Taiga giants are towering, gray-skinned nomads, standing 20 feet tall and weighing 5 tons when fully grown. With skin tones that range the palette of gray from pale dove to slate and sooty charcoal, taiga giants naturally blend into the shadows, mists, and squalls of their hilly forest homelands. Their hair runs from flaming red to auburn, and is typically worn long and loose, or pulled up in a headband or tie fashioned from braided strips of hide and beads of polished wood, bone, stone, or metal. They wear garments of natural materials, cured hides and layered furs in particular, often decorating their garb with beaded tassels. They sometimes go unarmored, or wear simple breastplates or breeches of darkened leather, though in times of war they may don full suits of hide armor and mount great wooden shields, usually painted with the sigil of their totem animal. Their primary weapons are long-hafted spears, which they wield in melee as well as hurl at distant foes, and they are equally adept at tearing up the landscape around them and raining rocky debris on their enemies. While their lower jaws bear sharp, tusklike canines that protrude even when their lips are closed, their teeth are for eating, not fighting, and are only useful in combat for the purposes of intimidating enemies. Taiga giants build few permanent habitations and tend to live in deep wilderness areas, particularly in the depths of the vast boreal forests that blanket many subpolar regions. From these woodland realms, they venture across the rolling tundra to the high ice; along seacoasts; and into the cold ranges of hills, badlands, and mountain peaks that dominate the chilly landscape. Few have seen taiga giants’ homes, for most have no lasting home at all; even those ancestral lodges they build are more places of pilgrimage, retreat, and occasional gatherings rather than permanent lodgings, with only the very old retiring to dwell there near the ends of their lives. To most subarctic nomads and highland peoples, taiga giants are regarded with equal parts fear and respect, and canny travelers passing through their hunting ranges hope only to avoid the unpredictable goliaths’ notice, lest the sacred omens in which taiga giants trust portend ill for those strangers they happen across.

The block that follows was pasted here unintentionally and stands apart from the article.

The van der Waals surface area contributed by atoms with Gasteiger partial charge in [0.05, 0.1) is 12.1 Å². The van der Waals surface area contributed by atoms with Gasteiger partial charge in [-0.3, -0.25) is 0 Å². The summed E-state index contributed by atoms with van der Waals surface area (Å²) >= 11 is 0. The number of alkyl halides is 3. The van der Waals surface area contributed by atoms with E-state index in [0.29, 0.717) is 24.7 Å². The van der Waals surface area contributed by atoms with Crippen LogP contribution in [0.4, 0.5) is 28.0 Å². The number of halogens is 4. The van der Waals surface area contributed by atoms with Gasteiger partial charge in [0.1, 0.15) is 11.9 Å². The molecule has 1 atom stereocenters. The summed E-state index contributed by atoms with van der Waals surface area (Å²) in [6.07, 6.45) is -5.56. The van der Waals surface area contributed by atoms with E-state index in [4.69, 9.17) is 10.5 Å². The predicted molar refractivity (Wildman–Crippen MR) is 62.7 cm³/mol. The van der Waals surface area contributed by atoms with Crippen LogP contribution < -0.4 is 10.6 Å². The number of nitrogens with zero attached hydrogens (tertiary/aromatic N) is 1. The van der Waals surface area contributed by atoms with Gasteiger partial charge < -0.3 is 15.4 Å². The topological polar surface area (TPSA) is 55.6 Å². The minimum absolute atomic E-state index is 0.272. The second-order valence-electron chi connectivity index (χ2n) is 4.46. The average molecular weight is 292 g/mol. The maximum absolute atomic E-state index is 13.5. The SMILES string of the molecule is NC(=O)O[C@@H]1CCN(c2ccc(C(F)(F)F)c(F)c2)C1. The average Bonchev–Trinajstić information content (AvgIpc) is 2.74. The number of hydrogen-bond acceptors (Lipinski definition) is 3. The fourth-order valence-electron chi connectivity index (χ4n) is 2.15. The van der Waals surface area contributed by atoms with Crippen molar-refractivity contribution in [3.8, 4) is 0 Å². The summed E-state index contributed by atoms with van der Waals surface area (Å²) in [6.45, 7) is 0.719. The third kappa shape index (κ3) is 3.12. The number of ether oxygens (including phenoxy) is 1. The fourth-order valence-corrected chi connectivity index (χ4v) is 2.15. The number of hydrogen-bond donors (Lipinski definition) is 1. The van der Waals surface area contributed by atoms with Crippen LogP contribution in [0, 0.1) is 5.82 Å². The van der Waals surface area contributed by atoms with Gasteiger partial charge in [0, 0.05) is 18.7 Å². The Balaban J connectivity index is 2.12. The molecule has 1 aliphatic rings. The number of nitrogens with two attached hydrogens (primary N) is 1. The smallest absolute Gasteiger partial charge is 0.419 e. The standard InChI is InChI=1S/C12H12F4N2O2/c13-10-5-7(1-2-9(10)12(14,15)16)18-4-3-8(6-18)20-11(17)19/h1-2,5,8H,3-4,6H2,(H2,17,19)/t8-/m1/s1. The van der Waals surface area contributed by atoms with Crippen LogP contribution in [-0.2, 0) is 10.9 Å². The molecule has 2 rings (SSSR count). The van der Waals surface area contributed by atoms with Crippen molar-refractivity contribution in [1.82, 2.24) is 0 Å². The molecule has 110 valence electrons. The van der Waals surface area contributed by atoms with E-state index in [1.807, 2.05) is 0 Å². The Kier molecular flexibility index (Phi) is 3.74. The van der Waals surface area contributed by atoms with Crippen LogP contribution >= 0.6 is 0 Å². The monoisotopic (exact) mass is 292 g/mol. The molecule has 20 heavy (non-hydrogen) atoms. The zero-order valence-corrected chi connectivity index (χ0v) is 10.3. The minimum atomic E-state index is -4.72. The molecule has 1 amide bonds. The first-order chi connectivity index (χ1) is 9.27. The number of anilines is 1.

Taiga giants live primarily in subarctic boreal forests, hunting elk, megaloceros, moose, and big predators like bears, wolves, and even dragons. From their evergreen fastnesses, they roam into cold hills and badlands and the endless windswept tundra. Those near seacoasts tramp the icy shallows hunting seals and walrus, taking hides for cloaks and tusks for their intricate scrimshaw. In the summer, when the migratory herds they hunt for food turn northward, some taiga giants follow them as far as the High Ice, but most return to their woodlands to hunt smaller, more local game. Entirely nomadic, taiga giants live under the stars in their forest cathedrals, using hide tents to keep out severe weather.